Serene Religiosity is the Mantra ~ Punjabi Great Granny Radharani Mehra

by on May 5, 2013

I am happy enough to learn recipes that are three decades old, but never ever imagined that one day I would actually see a pickle that was prepared more than three decades ago. I checked more than a dozen times before I began to believe it, and I must confess, I am still in a state of incredulity. Nimbu ka achaar, or lemon pickle, prepared by Smt Radha Rani Mehra looked appetizing despite its dark colour which was due to its ageing, had a pleasant flavour and a rich sour taste. A simple preparation made with whole lemons marinated in salt and lemon juice for 2-3 weeks and sun-dried. Made in many North Indian families, this pickle is an excellent digestive. Smt Mehra, aka Chaaiji, a term used to mean mother in Punjabi, said that it also helps in cases of nausea, diarrhea and dysentry.

 

Contentment and Religiosity -Radha Rani Mehra

As our conversation proceeded, it became more and more linear, since every reply of hers was steeped in religiosity. Serenity and acceptance are her mantras, and she truly lives a life which reflects her faith in the dictum that every moment of life is chosen by the divine and hence one must live it with faith and surrender. She is blessed with 4 children, 11 grand-children and 13 great grand-children.

 

Namaste Chaaiji! Can we start at the beginning?
I was born in 1932 in Benaras in a good Punjabi family. My family was very affluent and we almost led a kingly life. But I lost my mother at the age of 2 and father at the age of 8. I was the youngest among 7 siblings.

 

Who took care of you?
My eldest sister was like a mother to me. We moved to Amritsar and she brought me up very lovingly. I had all the comforts and hardly did any work at home. It is from her that I learnt to believe in God and look upon every moment and event as his wish.

 

How old were you when you got married?
I was married in 1947 (to Sudarshan Mehra) at the age of 15. After my marriage I went to Kashmir and then came back to Punjab. My husband was a businessman and took good care of me. He passed away in 2007.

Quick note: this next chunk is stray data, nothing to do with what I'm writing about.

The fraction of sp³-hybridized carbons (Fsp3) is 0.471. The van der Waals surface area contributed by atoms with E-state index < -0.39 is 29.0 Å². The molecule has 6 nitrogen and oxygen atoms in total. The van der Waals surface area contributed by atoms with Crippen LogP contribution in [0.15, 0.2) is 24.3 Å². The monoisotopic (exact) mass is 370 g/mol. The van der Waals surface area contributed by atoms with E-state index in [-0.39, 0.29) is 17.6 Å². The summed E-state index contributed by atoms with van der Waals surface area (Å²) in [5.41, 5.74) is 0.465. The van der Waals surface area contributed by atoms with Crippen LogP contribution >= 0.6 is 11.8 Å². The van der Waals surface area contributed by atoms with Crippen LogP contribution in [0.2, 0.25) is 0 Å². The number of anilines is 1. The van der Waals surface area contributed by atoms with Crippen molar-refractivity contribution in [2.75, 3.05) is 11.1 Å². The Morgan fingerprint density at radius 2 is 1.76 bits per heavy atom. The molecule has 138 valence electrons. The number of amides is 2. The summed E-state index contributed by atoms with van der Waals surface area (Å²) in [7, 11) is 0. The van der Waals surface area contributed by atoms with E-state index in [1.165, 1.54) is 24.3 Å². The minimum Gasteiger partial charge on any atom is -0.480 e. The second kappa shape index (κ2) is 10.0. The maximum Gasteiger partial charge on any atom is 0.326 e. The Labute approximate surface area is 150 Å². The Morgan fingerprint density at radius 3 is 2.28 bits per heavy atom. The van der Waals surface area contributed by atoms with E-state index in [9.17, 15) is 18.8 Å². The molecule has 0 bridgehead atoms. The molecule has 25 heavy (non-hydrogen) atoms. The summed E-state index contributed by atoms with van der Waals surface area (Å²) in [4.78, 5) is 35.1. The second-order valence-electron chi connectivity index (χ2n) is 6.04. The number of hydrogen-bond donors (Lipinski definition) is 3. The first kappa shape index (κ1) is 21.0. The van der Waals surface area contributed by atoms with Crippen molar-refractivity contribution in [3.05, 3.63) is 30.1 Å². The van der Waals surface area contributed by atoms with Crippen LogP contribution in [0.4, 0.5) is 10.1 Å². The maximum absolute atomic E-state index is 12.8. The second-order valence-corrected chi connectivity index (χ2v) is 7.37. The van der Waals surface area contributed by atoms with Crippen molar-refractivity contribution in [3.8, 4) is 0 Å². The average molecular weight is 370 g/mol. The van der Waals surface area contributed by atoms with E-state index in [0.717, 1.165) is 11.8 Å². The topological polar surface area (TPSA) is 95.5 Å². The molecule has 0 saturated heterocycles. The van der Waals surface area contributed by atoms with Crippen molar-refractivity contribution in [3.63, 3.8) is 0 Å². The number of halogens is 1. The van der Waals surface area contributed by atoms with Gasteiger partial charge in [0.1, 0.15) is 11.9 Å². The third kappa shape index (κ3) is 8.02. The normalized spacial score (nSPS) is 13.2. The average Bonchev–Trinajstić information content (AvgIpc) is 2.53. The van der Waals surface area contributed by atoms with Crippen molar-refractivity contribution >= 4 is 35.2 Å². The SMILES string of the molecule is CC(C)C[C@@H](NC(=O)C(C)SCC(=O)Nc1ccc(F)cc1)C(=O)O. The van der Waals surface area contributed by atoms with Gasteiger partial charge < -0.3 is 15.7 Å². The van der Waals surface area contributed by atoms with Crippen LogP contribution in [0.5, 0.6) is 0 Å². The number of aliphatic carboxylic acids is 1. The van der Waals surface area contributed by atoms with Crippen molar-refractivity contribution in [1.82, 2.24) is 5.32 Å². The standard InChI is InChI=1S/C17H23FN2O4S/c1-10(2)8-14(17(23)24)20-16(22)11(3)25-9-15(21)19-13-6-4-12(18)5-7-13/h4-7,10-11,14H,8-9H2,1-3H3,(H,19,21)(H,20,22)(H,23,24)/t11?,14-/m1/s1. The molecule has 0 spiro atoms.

And what about your Guru? How did you meet him?
In 1950, I met my Guru Maharaj of Anandpur. I was drawn to him and experienced many miracles. My husband did not initially believe in him. I remember one incident when he actually abused one of Guruji’s disciples. I warned him saying that one can abuse God but never his disciples. At that time my husband got into some trouble but was saved. He then started believing it was my prayers that saved him and after that, he too surrendered to my Guru.

 

Your family, especially your daughter-in-law, speak very warmly of you. She says she has learnt to love unconditionally from you.
If you are firm on your chosen path, then your heart is filled with nothing but love. I have always enjoyed my relationships. We are a part of a large extended family, almost with 400 members, and I share love and rapport with all of them. I have been blessed with very loving children. My daughter-in-law, Meena, takes such good care of me. At the age of 38, I experienced the joy of being a grandmother, and now, I am a great-grandmother. Life is good.

 

Meena (daughter-in-law): I believe that the quality of love that exists in her life does not exist even in my generation. She gives so much love that you have no choice but to reciprocate it. And the link simply continues in life. When I fell unwell a few years ago, my daughter-in-law left her job and stayed at home to take care of me.

 

That is wonderful. What is the one trait you really admire about your mother-in-law?
Meena (daughter-in-law): Contentment. She has grown up in riches and lived lavishly. Yet she is content even in this flat of ours today. In fact, living with her has made me realize the power of contentment. The other thing is that she will never ever criticize anyone in public. If she has to tell any of us anything, then she will do so in private. It is a lesson in dignity.

 

Thank you Meena, these are indeed the pearls of wisdom which hold a family together. My last question – Chaaiji, tell me how you spend your days now?
I have always found a lot of happiness in just being at home. I follow a simple routine waking up at 5.30 am every morning. After a bath, I sit down for my prayers for one hour. This is followed by a simple breakfast, after which I generally rest. I used to do a lot of knitting and stitching earlier. I enjoy listening to devotional talks and music on television. I also enjoy the monthly satsang with other women at my home.

 

Your advice to youngsters!
Do not try to fight or change destiny. Every time I tried to do that, I was taught a lesson by life. So accept things for what they are and keep fulfilling your karma.

 

First published in May 2013 in Harmony – the magazine for senior citizens for the column – The Great Granny Diaries. Part-2 of this post is Matar Ka Parantha, an authentic Punjabi recipe from the kitchen of Radha Rani Mehra. She is the ninth grandmother featured in this column.

 

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